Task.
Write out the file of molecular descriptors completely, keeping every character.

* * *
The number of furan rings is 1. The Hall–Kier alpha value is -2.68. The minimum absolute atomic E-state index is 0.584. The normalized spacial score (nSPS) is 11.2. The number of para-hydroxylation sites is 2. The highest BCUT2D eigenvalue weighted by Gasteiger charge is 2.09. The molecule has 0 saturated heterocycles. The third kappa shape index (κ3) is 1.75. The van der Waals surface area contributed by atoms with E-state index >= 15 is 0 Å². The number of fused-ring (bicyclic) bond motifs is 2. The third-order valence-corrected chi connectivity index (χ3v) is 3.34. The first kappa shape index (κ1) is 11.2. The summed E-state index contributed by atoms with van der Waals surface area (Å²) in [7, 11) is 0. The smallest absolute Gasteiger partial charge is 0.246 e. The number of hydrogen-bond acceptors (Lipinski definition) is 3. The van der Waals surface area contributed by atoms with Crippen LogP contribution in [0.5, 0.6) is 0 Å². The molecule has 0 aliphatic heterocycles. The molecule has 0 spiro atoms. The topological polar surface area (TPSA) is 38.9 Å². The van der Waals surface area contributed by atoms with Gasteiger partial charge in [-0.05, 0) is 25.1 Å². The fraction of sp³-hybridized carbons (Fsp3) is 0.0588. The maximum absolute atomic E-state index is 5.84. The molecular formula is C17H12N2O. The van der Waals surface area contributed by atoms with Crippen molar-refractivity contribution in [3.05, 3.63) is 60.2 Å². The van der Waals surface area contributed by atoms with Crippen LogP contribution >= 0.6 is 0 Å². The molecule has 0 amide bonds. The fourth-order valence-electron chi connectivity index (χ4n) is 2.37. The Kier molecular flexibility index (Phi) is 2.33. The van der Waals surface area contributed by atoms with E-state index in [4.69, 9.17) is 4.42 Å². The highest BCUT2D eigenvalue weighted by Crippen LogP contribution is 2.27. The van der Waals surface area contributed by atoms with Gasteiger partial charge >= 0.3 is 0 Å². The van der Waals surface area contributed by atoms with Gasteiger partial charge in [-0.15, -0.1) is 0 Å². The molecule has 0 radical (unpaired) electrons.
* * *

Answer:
The number of furan rings is 1. The Hall–Kier alpha value is -2.68. The minimum absolute atomic E-state index is 0.584. The normalized spacial score (nSPS) is 11.2. The number of para-hydroxylation sites is 2. The highest BCUT2D eigenvalue weighted by Gasteiger charge is 2.09. The molecule has 0 saturated heterocycles. The third kappa shape index (κ3) is 1.75. The van der Waals surface area contributed by atoms with E-state index >= 15 is 0 Å². The number of fused-ring (bicyclic) bond motifs is 2. The third-order valence-corrected chi connectivity index (χ3v) is 3.34. The first kappa shape index (κ1) is 11.2. The summed E-state index contributed by atoms with van der Waals surface area (Å²) in [7, 11) is 0. The smallest absolute Gasteiger partial charge is 0.246 e. The number of hydrogen-bond acceptors (Lipinski definition) is 3. The van der Waals surface area contributed by atoms with Crippen LogP contribution in [0.5, 0.6) is 0 Å². The molecule has 0 aliphatic heterocycles. The molecule has 0 spiro atoms. The topological polar surface area (TPSA) is 38.9 Å². The van der Waals surface area contributed by atoms with Gasteiger partial charge in [-0.05, 0) is 25.1 Å². The fraction of sp³-hybridized carbons (Fsp3) is 0.0588. The maximum absolute atomic E-state index is 5.84. The molecular formula is C17H12N2O. The van der Waals surface area contributed by atoms with Crippen molar-refractivity contribution in [3.05, 3.63) is 60.2 Å². The van der Waals surface area contributed by atoms with Crippen LogP contribution >= 0.6 is 0 Å². The molecule has 0 amide bonds. The fourth-order valence-electron chi connectivity index (χ4n) is 2.37. The Kier molecular flexibility index (Phi) is 2.33. The van der Waals surface area contributed by atoms with E-state index in [4.69, 9.17) is 4.42 Å². The highest BCUT2D eigenvalue weighted by Crippen LogP contribution is 2.27. The van der Waals surface area contributed by atoms with Gasteiger partial charge >= 0.3 is 0 Å². The van der Waals surface area contributed by atoms with Gasteiger partial charge in [-0.15, -0.1) is 0 Å². The molecule has 0 radical (unpaired) electrons.